Friends of KPY

Never too late to start

Eva‘s doctor first advised her to take up yoga in the 1970s. However, aerobics was all the rage then. Yoga didn’t rank highly on Eva’s list. Come the 1990s where yoga gained popularity and studios bloomed across Singapore and the UK, the places where she was shuttling between then, Eva managed to develop a more consistent practice. And that habit has continued on till today!

Find out what she thinks about the evolution of yoga and her advice to people who may be starting out yoga later in life.

How long have you been practising yoga?

I have been practising yoga since the 1990s. I was very ill for several years as a teenager back in the 1970s, but I was in the care of an amazingly forward-looking doctor who advised me to take up yoga to improve my health. However, it was difficult to find a yoga teacher back then. Even good explanatory yoga books were hard to come by. In the 1980s, aerobics came along and I was hooked on it. Yoga went on the back burner. Between 1990 and 2005, after I got married and was moving between the UK and Singapore, I developed a more consistent practice. By 2005, when I moved to Singapore, I was spoilt for choice as there were many yoga studios around.

There are so many yoga studios out there. How did you discover KPY? In your own words, what do you think is different about KPY?

I’ve tried several studios, both small and large, but never felt totally comfortable. I came across KPY completely by chance. Our apartment is very close to the studio at River Valley and I saw the ad at the bus stop when KPY first opened there. My first contact was with the lovely Jasmine with her warm welcome and the offer of a free trial class.

My experience of most yoga studios since 2005 has been that the general mantra is to challenge yourself, and there’s also often a certain element of competitiveness. It’s more about externalities.

At KPY, teachers have a style of guiding that encourages students to look inside themselves and to listen to their bodies. The teachers all have impressive qualifications. They assist you and give you the tools to achieve whatever you’re ready to achieve on any given day. Every class is a delight.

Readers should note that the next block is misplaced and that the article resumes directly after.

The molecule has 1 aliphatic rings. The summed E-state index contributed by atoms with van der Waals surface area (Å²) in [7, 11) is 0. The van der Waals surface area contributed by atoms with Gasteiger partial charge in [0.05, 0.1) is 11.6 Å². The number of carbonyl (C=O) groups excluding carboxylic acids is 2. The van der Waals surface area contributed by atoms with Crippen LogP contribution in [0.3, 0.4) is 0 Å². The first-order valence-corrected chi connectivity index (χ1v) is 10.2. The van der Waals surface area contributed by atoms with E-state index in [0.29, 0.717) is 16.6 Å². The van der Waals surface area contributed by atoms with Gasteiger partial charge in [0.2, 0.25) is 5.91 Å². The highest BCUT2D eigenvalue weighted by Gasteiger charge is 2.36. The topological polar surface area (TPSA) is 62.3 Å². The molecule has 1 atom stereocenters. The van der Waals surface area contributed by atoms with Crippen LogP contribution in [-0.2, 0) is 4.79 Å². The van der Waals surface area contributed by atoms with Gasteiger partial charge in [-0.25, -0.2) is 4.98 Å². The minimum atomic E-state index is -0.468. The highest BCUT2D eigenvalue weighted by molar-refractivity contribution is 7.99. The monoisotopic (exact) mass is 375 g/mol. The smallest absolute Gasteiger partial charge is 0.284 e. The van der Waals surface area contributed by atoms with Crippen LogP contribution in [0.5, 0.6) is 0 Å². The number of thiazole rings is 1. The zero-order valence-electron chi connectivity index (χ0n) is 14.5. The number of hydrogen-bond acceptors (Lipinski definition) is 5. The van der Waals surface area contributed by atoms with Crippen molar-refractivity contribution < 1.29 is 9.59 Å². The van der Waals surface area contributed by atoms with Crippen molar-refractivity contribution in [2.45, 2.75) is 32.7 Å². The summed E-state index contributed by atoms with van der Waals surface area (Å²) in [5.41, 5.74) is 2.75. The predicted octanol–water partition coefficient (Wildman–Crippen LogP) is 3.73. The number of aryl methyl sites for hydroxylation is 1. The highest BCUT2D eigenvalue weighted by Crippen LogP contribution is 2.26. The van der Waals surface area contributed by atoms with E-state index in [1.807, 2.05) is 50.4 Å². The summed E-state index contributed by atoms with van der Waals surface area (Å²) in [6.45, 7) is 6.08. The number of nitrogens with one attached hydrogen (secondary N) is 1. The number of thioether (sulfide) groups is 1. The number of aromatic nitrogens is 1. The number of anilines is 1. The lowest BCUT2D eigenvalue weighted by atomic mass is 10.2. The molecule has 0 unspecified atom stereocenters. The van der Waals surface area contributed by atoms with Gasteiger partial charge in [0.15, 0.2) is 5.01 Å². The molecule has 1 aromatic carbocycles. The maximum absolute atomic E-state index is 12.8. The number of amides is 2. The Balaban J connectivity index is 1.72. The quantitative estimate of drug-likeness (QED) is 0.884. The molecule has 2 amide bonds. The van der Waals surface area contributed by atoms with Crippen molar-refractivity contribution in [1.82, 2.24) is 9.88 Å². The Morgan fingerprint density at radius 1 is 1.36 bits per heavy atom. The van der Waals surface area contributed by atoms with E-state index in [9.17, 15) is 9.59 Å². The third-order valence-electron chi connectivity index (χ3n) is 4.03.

What was your greatest fear when you first started yoga? And do you think it’s the same fear that is keeping people like you away from yoga today?

I have never been afraid of yoga as I’ve always sensed that it does me good. But I think that people who come to yoga a little later in life worry that they will hurt themselves, or that they’ll never be ‘good’ at it, which misses the point. I don’t think they realise that with good and carefully structured teaching, such as what is offered at KPY, combined with regular practice, you truly can transform how you feel. For example, my illness as a teenager apparently started with a virus in the legs. With KPY, I am finally learning to use my legs and feet to support my practice. I have since said goodbye to lower back pain that has niggled me for so many years because I was relying on flexibility as a ‘prop’.

Do you feel that there is a difference between practising online and in the studio?

Absolutely. At the studio, you can sense a specific energy and a feeling of community that you obviously don’t get online. Having said that, I already had a relationship with the teachers at the studio, so now practising online still feels very personal. Online definitely has its benefits. We go to our holiday home in France for quite long periods of time, and prior to Covid and the advent of online classes, my practice would be interrupted while I was away from Singapore. Now, thanks to livestream classes, I can just carry on as usual, and my body and my mind tell me just how much I’m growing in my practice because of this consistency. 

Do you have any advice for people like you who are looking to give yoga a try?

If you take up yoga later in life, don’t set yourself specific objectives. We’re all made differently, so explore different classes to find where you feel comfortable and where you gain the most benefits. For example, right now I’m doing a combination of Yin classes to open up the body and release blockages, and beginner classes to build strength and consolidate my foundations. The most important thing is consistency – just show up regularly on the mat and be amazed at the way change happens, at how much more balanced you feel both physically and emotionally.

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